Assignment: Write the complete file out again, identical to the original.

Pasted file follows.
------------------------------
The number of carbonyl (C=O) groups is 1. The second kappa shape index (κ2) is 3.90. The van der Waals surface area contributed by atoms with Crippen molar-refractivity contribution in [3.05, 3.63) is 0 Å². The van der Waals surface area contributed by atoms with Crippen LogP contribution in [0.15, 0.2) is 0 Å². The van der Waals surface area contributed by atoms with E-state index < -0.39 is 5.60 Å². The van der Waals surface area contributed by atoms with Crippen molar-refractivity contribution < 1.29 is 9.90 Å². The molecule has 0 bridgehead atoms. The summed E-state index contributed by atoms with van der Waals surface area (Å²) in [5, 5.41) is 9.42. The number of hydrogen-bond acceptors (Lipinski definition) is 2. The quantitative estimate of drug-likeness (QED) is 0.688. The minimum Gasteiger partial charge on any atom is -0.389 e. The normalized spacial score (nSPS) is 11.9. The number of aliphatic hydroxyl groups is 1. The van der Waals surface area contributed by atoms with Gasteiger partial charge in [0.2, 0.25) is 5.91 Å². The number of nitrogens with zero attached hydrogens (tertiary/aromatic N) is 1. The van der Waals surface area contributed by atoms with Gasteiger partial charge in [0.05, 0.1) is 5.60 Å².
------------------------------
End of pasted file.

The number of carbonyl (C=O) groups is 1. The second kappa shape index (κ2) is 3.90. The van der Waals surface area contributed by atoms with Crippen molar-refractivity contribution in [3.05, 3.63) is 0 Å². The van der Waals surface area contributed by atoms with Crippen LogP contribution in [0.15, 0.2) is 0 Å². The van der Waals surface area contributed by atoms with E-state index < -0.39 is 5.60 Å². The van der Waals surface area contributed by atoms with Crippen molar-refractivity contribution < 1.29 is 9.90 Å². The molecule has 0 bridgehead atoms. The summed E-state index contributed by atoms with van der Waals surface area (Å²) in [5, 5.41) is 9.42. The number of hydrogen-bond acceptors (Lipinski definition) is 2. The quantitative estimate of drug-likeness (QED) is 0.688. The minimum Gasteiger partial charge on any atom is -0.389 e. The normalized spacial score (nSPS) is 11.9. The number of aliphatic hydroxyl groups is 1. The van der Waals surface area contributed by atoms with Gasteiger partial charge in [0.2, 0.25) is 5.91 Å². The number of nitrogens with zero attached hydrogens (tertiary/aromatic N) is 1. The van der Waals surface area contributed by atoms with Gasteiger partial charge in [0.05, 0.1) is 5.60 Å².